"I was no angel as a teenager, so I never dreamed that I would work with this age group," Prinn says. "So many people saw things in me that I never saw in myself. Now, I can pay it forward and bring out the best in my kids."

Join GCB Three Times Weekly Updates

Welcome to Three Times Weekly Updates! You will be subscribed to email notifications with links to recently posted articles.
You can unsubscribe anytime. We never share or rent your email to anyone.

Fire Alerts

Editor's Note

Welcome to our new version of classified ads. One has been posted. We invite you our readers to post your own classifieds, which are available for viewing 24/7 and are very reasonable in price.

Because you are an esteemed member of The Grant County Beat readership, be assured that we at the Beat continue to do everything we can to be in full compliance with GDPR and pertinent US law, so that the information you have chosen to give to us cannot be compromised. 

The Grant County Beat endeavors to post to the Elections page, under News, at the least, notices of candidates for Grant County races. Some candidates for statewide races have also sent their notices. 

The Beat continues to bring you new columnists.Recent additions  include the Christian Corner, for those who are already Christians or are exploring the beliefs.

The second is a business-centered column—Your Business Connection by the New Mexico Business Coalition. The group works to make policy in the state of New Mexico better for all businesses, large and small.

The Beat has a column for you gardeners out there. The Grant County Extension Service will bring you monthly columns on gardening issues. The first one posted is on Winterizing your houseplants and patio plants.

The Beat totally appreciates its readers and subscribers!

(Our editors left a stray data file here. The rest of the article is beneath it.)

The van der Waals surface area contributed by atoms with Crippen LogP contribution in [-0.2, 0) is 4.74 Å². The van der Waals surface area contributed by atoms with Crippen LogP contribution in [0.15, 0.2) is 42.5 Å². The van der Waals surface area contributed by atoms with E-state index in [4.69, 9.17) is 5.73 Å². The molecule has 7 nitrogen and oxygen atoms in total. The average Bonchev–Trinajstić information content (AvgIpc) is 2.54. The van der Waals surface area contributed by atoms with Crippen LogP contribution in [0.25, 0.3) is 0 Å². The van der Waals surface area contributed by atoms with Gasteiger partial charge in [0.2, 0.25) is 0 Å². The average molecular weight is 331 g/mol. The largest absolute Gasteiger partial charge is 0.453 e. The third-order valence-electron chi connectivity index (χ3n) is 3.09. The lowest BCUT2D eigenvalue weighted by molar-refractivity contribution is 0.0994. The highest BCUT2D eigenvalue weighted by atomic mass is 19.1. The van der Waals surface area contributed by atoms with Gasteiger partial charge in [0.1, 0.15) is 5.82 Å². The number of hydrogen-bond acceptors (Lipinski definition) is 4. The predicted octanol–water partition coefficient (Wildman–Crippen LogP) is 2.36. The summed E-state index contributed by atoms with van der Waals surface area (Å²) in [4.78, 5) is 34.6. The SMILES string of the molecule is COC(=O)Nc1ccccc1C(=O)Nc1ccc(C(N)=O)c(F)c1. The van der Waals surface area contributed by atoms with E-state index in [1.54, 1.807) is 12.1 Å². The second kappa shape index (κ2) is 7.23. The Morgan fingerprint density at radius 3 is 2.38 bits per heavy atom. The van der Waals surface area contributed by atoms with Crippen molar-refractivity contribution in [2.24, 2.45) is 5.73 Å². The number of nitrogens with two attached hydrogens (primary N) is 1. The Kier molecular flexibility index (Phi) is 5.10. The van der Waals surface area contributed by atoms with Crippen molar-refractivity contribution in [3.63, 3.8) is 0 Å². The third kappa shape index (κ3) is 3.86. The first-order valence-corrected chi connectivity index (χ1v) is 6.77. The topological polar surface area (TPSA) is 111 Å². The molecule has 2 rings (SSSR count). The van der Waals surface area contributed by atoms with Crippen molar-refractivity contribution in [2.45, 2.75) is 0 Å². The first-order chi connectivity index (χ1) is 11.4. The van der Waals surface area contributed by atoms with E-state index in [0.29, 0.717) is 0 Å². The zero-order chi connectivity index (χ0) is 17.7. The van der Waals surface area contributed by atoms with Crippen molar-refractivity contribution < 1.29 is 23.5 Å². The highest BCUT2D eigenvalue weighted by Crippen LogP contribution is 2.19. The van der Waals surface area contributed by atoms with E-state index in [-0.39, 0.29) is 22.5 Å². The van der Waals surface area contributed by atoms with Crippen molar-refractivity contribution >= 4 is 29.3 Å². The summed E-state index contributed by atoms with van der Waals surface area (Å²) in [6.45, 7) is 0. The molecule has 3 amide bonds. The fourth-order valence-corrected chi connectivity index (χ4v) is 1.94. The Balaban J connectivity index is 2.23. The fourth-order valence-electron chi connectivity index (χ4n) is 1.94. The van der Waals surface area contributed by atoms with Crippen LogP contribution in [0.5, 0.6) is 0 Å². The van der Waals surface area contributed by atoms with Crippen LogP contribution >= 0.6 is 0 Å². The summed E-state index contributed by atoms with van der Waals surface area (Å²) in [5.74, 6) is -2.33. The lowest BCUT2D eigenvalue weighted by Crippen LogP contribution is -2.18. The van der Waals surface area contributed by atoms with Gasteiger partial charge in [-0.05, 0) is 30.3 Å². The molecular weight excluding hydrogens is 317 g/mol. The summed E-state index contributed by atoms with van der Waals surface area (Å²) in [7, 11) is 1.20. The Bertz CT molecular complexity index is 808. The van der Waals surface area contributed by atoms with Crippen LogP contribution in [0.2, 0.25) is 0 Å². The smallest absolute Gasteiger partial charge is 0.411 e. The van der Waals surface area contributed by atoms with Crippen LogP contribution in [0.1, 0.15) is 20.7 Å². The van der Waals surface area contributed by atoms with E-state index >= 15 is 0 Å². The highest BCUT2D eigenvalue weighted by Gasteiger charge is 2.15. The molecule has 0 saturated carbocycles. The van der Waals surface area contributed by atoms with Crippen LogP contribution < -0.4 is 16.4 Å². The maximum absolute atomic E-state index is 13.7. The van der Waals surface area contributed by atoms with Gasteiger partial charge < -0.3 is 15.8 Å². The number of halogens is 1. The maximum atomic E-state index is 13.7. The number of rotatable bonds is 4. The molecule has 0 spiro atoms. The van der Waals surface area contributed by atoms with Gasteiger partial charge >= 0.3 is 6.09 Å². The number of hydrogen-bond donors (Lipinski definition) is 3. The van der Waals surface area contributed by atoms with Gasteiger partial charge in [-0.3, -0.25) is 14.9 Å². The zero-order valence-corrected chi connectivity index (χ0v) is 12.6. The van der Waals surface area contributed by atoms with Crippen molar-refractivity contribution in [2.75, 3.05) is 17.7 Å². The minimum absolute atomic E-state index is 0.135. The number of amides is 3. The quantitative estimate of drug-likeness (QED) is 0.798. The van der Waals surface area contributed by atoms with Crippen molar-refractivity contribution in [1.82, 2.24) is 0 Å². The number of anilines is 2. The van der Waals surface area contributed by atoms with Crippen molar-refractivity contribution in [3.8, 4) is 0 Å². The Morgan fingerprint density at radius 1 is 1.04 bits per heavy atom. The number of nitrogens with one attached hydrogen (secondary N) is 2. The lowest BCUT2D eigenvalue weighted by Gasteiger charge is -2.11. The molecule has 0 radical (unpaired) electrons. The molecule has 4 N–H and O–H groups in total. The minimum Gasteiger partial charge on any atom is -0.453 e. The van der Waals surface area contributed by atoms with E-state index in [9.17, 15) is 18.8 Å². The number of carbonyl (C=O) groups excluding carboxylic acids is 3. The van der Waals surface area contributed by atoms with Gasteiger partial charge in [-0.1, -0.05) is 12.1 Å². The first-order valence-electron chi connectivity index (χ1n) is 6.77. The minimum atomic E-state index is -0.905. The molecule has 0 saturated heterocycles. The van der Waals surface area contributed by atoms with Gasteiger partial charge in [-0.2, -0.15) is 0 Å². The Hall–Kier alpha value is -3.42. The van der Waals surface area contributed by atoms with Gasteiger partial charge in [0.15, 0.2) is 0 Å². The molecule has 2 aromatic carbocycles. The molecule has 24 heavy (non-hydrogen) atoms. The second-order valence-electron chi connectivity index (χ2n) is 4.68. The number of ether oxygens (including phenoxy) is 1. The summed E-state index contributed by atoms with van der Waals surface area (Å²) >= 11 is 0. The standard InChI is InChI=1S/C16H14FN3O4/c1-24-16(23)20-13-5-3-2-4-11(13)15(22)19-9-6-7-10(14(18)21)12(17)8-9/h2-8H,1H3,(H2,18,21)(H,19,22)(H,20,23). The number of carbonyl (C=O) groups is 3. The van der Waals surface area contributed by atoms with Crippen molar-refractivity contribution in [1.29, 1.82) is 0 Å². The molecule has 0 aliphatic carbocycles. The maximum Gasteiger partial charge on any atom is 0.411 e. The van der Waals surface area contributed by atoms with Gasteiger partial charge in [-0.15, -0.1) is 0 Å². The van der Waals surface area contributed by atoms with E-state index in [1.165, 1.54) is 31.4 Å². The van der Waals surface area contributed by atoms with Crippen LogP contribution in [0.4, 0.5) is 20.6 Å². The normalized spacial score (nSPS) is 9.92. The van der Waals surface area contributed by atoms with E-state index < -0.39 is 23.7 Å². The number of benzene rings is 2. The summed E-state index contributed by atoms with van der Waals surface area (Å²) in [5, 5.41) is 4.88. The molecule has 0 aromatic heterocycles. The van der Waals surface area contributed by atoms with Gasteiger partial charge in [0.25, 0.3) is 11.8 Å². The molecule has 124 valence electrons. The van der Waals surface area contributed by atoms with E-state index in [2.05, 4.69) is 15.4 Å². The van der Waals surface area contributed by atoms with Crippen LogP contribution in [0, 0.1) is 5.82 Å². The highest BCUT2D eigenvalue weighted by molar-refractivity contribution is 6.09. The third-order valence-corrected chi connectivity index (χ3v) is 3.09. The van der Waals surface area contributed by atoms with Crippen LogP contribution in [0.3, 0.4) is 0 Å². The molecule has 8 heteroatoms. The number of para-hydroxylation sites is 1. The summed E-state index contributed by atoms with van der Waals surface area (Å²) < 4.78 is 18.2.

All articles and photos indicated by a byline are copyrighted to the author or photographer. You may not use any information found within the articles without asking permission AND giving attribution to the source. Photos can be requested and may incur a nominal fee for use personally or commercially.

Don't forget to tell advertisers that you saw their ad on the Beat.

Feel free to notify editor@grantcountybeat.com, if you notice any problems on the site. Your convenience is my desire for the Beat.

We are a participant in the Amazon Services LLC Associates Program, an affiliate advertising program designed to provide a means for us to earn advertising fees by advertising and linking to Amazon.com.

If you subscribe to the Join GCB Three Times Weekly Updates option on the left side of this page, you will be subscribed to email notifications with links to recently posted articles.

Note: This is another component that is in progress of going to a different software to make it easier for you to use and find classifieds that interest you. Check Out Classifieds. And look at Sponsors to see who is helping the Beat.

It's really easy to check to see if there's a classified ad. Just click on Classifieds in the blue menu and the page will open letting you know if there is a classified ad. Remember that your buying classified ads gives you a wide readership, as well as supporting the Beat. Post YOURS for quick results!

Note that if an article does not have a byline, it was sent to the Beat and written by someone not affiliated with the Beat

When you click on the blue and orange button on the upper left side of most pages, you will find out how you can help the Beat defray its expenses, which, with increased readership, continue to grow. You will arrive at a page that gives you options of how you can Help the Beat. All help is greatly appreciated and keeps the news you want and need coming into your browser.

Consider the Beat your DAILY newspaper for up-to-date information about Grant County. It's at your fingertips! One Click to Local News.

Thanks for your support for and your readership of Grant County's online news source—www.grantcountybeat.com